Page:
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I've long wanted to know more specifics about taxation laws in Japan, especially those regarding my income tax. Every year the accounts receivable office downstairs has waved its magic wand and produced a slip of paper and a surprise refund check for whatever excess had been withheld from my last 12 monthly paychecks. Every year they explain to me in patient, simple sentences which number means what on my 源泉徴収 (gensen choushuu). But no matter how many times I hear it, the numbers still seem arbitrary and I don't get a good sense of exactly how much I'm being taxed or how that amount breaks down.

The Japan Federation of Certified Public Tax Accountants' Association has provided some enlightenment on the subject with their wonderful, English language PDF, "Guide to Japanese Taxes 2012".

If you've ever wondered about your own taxes in Japan, I highly recommend checking it out.


If there is one thing we have have covered fairly throughly here at Access J, it is the dreaded car inspection (shaken 車検) and various beauracratic and money related headaches associated with it.

Most of us know the shaken as a bi-annual headache. However, there are actually three varieties of shaken intervals: three years, two years, and one year.


The US tax return deadline is coming up for American expats in Japan. Hopefully you've already taken care of it, unlike me. :)

The IRS has a friendly message on its website reminding you to report all amounts on your tax return in USD, not yen. And they even have helpful links at the bottom of the page to the Federal Reserve Bank and Treasury Department websites. But those links just take you to the top of each respective site, which doesn't help me much: Every year as I search for the annual rates on the FRB website, I inevitably get lost in the pages and pages of other rates: daily, weekly, and monthly.

You'd think the IRS would link straight to the annual stuff, since that's probably what most people landing on the redirect page are looking for. But anyway, this year I'm setting myself straight and posting direct links for myself for next year. I hope it can be of use to some other lost souls:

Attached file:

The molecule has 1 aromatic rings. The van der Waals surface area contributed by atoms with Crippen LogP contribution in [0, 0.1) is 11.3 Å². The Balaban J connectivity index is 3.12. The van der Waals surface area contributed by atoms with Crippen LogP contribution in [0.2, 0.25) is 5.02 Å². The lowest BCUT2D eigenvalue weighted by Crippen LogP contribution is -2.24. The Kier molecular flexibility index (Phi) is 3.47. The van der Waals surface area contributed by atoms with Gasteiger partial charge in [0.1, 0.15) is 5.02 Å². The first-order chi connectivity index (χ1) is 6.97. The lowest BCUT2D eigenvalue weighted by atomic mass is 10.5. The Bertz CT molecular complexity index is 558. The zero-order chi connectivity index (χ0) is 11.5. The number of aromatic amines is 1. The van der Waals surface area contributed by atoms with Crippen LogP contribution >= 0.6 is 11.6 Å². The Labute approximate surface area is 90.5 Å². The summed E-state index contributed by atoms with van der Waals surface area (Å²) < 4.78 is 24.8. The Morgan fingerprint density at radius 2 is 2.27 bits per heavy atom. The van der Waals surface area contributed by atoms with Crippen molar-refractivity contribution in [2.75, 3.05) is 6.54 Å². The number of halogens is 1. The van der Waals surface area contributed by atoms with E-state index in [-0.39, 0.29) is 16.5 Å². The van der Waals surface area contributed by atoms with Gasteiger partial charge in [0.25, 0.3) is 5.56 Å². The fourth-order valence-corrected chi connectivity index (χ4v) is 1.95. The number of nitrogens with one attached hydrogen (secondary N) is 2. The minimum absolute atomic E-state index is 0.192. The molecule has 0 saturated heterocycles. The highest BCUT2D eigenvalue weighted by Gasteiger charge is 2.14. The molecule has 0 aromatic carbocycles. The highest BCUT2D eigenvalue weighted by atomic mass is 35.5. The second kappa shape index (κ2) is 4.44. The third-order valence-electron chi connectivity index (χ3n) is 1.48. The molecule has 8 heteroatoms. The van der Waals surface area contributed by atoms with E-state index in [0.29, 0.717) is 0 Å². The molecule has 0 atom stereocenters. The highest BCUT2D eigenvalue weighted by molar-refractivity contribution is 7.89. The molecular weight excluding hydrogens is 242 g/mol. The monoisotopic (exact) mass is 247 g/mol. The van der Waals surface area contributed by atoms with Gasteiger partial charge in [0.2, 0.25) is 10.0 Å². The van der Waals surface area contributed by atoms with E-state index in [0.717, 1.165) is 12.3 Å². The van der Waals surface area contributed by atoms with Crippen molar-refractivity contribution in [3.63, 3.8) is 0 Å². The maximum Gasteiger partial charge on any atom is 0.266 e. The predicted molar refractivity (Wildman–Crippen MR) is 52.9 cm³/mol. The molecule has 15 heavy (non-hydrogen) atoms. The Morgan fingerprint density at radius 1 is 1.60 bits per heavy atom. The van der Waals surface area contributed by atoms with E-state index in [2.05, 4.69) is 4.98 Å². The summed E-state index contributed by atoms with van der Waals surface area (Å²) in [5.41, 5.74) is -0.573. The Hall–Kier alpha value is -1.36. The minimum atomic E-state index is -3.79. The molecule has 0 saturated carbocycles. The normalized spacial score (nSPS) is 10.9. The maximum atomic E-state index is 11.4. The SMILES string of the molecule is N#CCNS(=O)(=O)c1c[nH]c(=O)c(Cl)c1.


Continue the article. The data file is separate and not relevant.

Annual Foreign Exchange Rates from the Federal Reserve Bank
(in FRB lingo, this is Release G5.A)

U.S. Tax Information from the American Embassy in Tokyo, Japan
(includes a simple chart with annual JPY exchange rates for the last four years)


Seeing as how last week's posts covered the ins and outs of finding cheap gas, I figured I might as well introduce you all to another one of my favorite websites, oil-stat.com.


I asked for a "shovel" at my local home & garden store and was presented with a gardening trowel. But シャベル shows up in Japanese dictionaries as "shovel," and Google image results for シャベル are overwhelmingly of large, long-handled shovels. What gives?

todasan8 writes:

What's the difference between シャベル and スコップ?


Thanks to guest contributor OnlineMBA for today's post content:

3 Tips For Your [Job] Interview

"People who interview well seem to do so effortlessly. While the rest of us waste time studying single-use, canned answers we’ll probably never use in the actual interview, these lucky few come in and rattle off brilliant responses without any preparation at all.
Prospective employers can present these breezy interviewees with surprise panel interviews, hairy logic problems, or uncomfortable salary questions and they’ll handle each thoughtfully, without panicking. Now, most of us aren’t like that, but we can learn a few things from those that are.
One distinguishable difference between these candidates and the rest of us is that they come into an interview without expectations of how it will be conducted. They go with an aim to learn and discuss if they’d be a good fit for the organization, not to prove that they will be. So, instead of pouring over a laundry list of stay-cool tips the days and night before your interview, check out the latest video from OnlineMBA to learn three easy-to-remember tricks to both appear and actually be more relaxed during your interview."


With the recent return of the Liberal Democratic Party, the cheapening of the yen, and the new 2 percent yearly inflation target, it seems likely that imported goods won't be getting any cheaper any time soon. This is especially true with car gas. Therefore, I would like to share my own helpful hints on how to save a few yen at the pump.